The UK does not have a single mining law or code, and the extraction of minerals is subject to the UK’s mineral planning process. Mining activities are administered by a local authority body designated the mineral Planning Authority (MPA). Mining and quarrying companies pay corporation tax (CT) on their profits at the standard rate. Profits from upstream and downstream activities are not separated, and companies pay a single amount of CT on profits. Capital allowances are a feature of business taxation in the UK and apply to CT and income tax. The main allowance which is commonly relevant for companies carrying on mining and quarrying activities is Mineral Extraction Allowance (MEA).
Learn more about the oil and gas and mining tax and legal regime on the UK EITI website.
License and contracts
The Oil & Gas Authority (OGA) regulates the licensing of exploration and development of the UK’s offshore and onshore oil and gas resources, carbon storage, gas storage and unloading activities. The OGA has discretion in the granting of licenses to help ensure the economic recovery of the UK’s oil and gas resources, while supporting the drive to net zero carbon by 2050. The OGA publishes current oil and gas licenses under their Petroleum e-business assignments and relinquishment system (PEARS).
As mineral rights are vest in landowners rather than the state (apart from oil, gas, coal, gold and silver), there is no single, national licensing system for the exploration and extraction of minerals.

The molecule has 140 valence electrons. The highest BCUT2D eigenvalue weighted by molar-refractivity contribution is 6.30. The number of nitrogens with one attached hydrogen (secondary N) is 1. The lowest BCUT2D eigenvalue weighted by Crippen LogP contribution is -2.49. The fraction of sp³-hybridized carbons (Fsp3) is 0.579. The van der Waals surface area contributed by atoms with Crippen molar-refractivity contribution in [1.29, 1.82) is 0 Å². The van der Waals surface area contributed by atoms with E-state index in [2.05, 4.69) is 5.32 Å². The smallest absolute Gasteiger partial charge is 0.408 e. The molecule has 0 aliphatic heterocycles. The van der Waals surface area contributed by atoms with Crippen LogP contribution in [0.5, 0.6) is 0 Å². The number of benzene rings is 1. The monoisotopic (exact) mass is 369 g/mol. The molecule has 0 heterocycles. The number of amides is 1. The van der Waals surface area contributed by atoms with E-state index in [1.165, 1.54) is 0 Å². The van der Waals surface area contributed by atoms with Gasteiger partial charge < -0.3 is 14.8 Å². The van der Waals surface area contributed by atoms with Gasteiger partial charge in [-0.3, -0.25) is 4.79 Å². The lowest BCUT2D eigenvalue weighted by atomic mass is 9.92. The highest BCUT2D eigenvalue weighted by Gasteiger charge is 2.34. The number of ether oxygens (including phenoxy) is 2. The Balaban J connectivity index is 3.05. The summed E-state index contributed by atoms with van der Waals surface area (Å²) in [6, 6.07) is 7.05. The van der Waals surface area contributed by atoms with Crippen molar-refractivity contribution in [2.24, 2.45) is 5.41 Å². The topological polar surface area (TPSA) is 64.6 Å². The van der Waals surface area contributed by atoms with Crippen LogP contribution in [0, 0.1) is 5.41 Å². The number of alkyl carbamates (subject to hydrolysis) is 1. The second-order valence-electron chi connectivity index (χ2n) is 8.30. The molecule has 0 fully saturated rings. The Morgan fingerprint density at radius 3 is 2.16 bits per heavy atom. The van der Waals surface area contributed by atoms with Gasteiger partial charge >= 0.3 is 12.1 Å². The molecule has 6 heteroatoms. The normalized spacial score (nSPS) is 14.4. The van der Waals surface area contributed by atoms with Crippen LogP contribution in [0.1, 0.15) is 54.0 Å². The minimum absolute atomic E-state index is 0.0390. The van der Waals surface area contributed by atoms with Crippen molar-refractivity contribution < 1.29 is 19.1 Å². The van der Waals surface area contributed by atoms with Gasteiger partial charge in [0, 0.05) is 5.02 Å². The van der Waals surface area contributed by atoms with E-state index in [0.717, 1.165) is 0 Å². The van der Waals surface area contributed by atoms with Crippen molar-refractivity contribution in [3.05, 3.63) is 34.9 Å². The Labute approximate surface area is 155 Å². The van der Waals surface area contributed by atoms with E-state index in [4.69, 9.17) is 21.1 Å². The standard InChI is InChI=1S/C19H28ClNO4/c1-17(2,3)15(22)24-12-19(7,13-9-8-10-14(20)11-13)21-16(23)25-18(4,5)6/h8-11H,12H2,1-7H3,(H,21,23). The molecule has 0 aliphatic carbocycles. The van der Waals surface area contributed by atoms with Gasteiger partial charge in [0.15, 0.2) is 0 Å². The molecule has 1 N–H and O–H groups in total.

A range of government bodies and agencies grant licenses and contracts that govern the exploration and exploitation of oil, gas and minerals, which are listed on the UK EITI website.
The Public Contracts Regulations 2015 create a legal requirement for all advertised public sector procurement opportunities and contract awards above certain thresholds to be published on Contracts Finder.
Companies registered in the UK are required to submit information on their beneficial owners in accordance with the Small Business, Enterprise and Employment Act 2015. This data is available via the people with significant control (PSC) register, which was established in June 2016 and is part of the Companies House register. The register includes beneficial ownership data for individuals who hold more than 25% of shares or voting rights in a company.